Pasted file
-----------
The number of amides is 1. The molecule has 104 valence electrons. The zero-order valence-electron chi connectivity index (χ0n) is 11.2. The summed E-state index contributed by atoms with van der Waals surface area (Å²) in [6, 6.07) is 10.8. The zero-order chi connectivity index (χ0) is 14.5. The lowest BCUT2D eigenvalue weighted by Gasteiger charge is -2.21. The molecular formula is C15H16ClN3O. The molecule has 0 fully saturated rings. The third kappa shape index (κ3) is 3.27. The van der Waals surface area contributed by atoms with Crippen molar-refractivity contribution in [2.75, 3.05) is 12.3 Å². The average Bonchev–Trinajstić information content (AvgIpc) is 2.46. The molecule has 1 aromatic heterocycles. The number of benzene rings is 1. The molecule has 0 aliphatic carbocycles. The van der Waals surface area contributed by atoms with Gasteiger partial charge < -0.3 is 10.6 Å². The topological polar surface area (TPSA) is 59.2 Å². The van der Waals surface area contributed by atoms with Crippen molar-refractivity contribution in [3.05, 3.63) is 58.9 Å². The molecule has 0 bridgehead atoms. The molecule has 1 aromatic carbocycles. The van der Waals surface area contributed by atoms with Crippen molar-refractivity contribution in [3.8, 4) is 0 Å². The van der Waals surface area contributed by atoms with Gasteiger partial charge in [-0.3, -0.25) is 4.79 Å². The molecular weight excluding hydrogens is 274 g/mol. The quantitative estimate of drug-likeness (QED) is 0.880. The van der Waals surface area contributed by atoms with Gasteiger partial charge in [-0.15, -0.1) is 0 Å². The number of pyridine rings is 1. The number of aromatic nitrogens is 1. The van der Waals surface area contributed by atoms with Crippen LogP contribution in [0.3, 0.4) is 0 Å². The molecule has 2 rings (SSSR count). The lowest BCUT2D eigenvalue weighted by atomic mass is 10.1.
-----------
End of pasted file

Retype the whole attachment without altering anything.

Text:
The number of amides is 1. The molecule has 104 valence electrons. The zero-order valence-electron chi connectivity index (χ0n) is 11.2. The summed E-state index contributed by atoms with van der Waals surface area (Å²) in [6, 6.07) is 10.8. The zero-order chi connectivity index (χ0) is 14.5. The lowest BCUT2D eigenvalue weighted by Gasteiger charge is -2.21. The molecular formula is C15H16ClN3O. The molecule has 0 fully saturated rings. The third kappa shape index (κ3) is 3.27. The van der Waals surface area contributed by atoms with Crippen molar-refractivity contribution in [2.75, 3.05) is 12.3 Å². The average Bonchev–Trinajstić information content (AvgIpc) is 2.46. The molecule has 1 aromatic heterocycles. The number of benzene rings is 1. The molecule has 0 aliphatic carbocycles. The van der Waals surface area contributed by atoms with Gasteiger partial charge < -0.3 is 10.6 Å². The topological polar surface area (TPSA) is 59.2 Å². The van der Waals surface area contributed by atoms with Crippen molar-refractivity contribution in [3.05, 3.63) is 58.9 Å². The molecule has 0 bridgehead atoms. The molecule has 1 aromatic carbocycles. The van der Waals surface area contributed by atoms with Crippen molar-refractivity contribution in [3.8, 4) is 0 Å². The van der Waals surface area contributed by atoms with Gasteiger partial charge in [-0.3, -0.25) is 4.79 Å². The molecular weight excluding hydrogens is 274 g/mol. The quantitative estimate of drug-likeness (QED) is 0.880. The van der Waals surface area contributed by atoms with Gasteiger partial charge in [-0.15, -0.1) is 0 Å². The number of pyridine rings is 1. The number of aromatic nitrogens is 1. The van der Waals surface area contributed by atoms with Crippen LogP contribution in [0.3, 0.4) is 0 Å². The molecule has 2 rings (SSSR count). The lowest BCUT2D eigenvalue weighted by atomic mass is 10.1.